Saving the Ganga will save us, all
With the detailed project report (DPR) released on the forestry interventions for Ganga the other day, the first tentative steps towards achieving the...
To achieve the objective of 'Namami Gange,’ it is imperative that one understands not just the longitudinal connectivity, but also the lateral connectivity (of river to the floodplains), vertical connectivity (to the underlying groundwater and aquifers) and the temporal connectivity (of river over time)
With the detailed project report (DPR) released on the forestry interventions for Ganga the other day, the first tentative steps towards achieving the goal of making it 'Aviral Dhaara, Nirmal Dhaara" have been taken. Yet, the gigantic task of making it a Nirmal Ganga is a challenge to every Indian and not just to the governments. This requires a certain grit, determination and an unquestionable commitment on part of every one in cleansing the great river which we systematically and steadfastly turned into a river of poison.
The Ganga river has immense geographical, environmental, socio-economic, cultural and religious significance in India and beyond. The national river of the country traverses five Indian States (Uttarakhand, Uttar Pradesh, Bihar, Jharkhand and West Bengal) to flow into Bangladesh with a total stretch of 2,525 km. It forms one of the largest basins in the world, representing 26 per of the India's land mass and supports about 43 per cent of country's population.
It is a lifeline for millions of Indians who live along its course and depend on it for their daily needs. The river from its origin at Gaumukh in the Gangotri glacier and mouth in the Bay of Bengal is home to many threatened and sensitive ecosystems (glaciers, alpine meadows, diverse upland forests, terai grasslands and swamps, riparian forests, mangroves etc., along with a large variety of rare, endangered and threatened faunal species that inhabit them.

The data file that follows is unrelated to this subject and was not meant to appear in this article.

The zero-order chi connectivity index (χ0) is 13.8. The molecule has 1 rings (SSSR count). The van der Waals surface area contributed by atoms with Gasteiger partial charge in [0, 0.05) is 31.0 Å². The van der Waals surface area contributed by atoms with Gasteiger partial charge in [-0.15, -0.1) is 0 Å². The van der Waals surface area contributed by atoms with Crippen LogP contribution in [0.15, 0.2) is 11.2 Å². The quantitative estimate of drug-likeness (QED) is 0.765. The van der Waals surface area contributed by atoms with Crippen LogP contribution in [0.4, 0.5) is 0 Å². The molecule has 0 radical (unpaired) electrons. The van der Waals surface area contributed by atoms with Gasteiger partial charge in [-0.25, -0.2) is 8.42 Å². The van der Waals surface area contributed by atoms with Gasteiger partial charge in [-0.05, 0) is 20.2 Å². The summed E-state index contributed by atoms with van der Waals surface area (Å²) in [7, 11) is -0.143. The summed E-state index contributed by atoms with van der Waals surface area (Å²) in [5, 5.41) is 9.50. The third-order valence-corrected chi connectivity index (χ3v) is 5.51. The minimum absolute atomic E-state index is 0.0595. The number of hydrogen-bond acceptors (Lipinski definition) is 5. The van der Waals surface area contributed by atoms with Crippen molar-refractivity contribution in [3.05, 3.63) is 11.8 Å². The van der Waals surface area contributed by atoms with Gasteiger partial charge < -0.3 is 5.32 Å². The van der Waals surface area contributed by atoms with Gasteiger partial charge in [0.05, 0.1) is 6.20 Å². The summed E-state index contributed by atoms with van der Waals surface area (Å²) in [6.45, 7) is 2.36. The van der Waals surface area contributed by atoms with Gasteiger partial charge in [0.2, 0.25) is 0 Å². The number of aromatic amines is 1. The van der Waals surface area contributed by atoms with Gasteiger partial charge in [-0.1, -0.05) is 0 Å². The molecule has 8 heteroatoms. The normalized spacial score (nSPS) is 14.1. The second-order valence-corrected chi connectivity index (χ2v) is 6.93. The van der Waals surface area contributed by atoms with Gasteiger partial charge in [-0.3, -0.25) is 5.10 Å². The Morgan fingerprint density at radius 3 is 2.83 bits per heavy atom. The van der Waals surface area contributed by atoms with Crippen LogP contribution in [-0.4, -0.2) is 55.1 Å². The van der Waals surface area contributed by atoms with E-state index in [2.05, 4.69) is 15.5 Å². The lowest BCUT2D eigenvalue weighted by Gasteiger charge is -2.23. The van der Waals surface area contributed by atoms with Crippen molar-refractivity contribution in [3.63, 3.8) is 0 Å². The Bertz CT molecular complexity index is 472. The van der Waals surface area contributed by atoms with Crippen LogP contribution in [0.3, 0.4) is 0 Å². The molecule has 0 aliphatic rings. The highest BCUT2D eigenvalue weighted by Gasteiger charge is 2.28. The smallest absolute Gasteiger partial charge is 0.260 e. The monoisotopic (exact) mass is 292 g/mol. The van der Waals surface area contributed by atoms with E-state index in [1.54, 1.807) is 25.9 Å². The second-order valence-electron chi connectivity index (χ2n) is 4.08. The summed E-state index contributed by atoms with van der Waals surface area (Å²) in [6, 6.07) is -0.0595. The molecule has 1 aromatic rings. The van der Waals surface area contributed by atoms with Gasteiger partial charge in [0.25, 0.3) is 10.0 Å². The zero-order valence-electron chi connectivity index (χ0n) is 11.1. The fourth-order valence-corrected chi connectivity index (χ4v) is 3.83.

This includes the Gangetic River Dolphin, an indicator of river health and which has been designated the National Aquatic Animal, besides other species like snow trout, golden mahaseer, smooth coated otter, river shark and gharial etc).The river contributes immensely to the Indian economy as the country's agriculture sector is heavily dependent on the fertile plains of Ganga and its tributaries apart from its enormous hydro-potential.
This is a major navigation source too that facilitates commerce and transport. For the believers, more so in the North, the revered "Maa" is an eternal Goddess. When the government set in motion its 'Namami Gange' programme soon after it came to power, the only question that was asked was "can we do it?" The Phase-I is almost complete now and the implementation part begins soon. It was not an easy task so far anyway.
From project initiation, identification of stakeholders/academia/experts and NGOs and agencies along with executive consultations at the State and national levels are all over. Even the adversaries of the government have to acknowledge that the preparation of the DPR was clinically done.
But, till date the efforts were all political and bureaucratic, one could say, though the commitment was never in question. Here on, only a fierce personal commitment at every level matters. A merger of interests, laws and stipulations and personalities alone would revive Ganga. Just read this list of applicable Acts and Policies in this regard: Constitution of India, Environment (Protection Act), 1986, Environment Impact Assessment Notification, 2006, Wetlands (Conservation and Management) Rules, 2010, Municipal Solid Waste Rules,
Coastal Regulation Zone Notification Rules, Indian Forest Act, Forest Conservation Act, Wildlife (Protection) Act, Water (Prevention and Control of Pollution) Act, Biological Diversity Act, National Forest Policy, National Water Policy, Guidelines on Sustainable Sand-Minding, Guidelines on felling and Transit Regulations for Tree Species Grown on Non-Forest Private Lands, Guidelines for Conservation, Development and Management of Urban Greens. Just these handful rules are involved! (Now you understand why preparing the DPR was not easy as it involved all the departments dealing with these laws).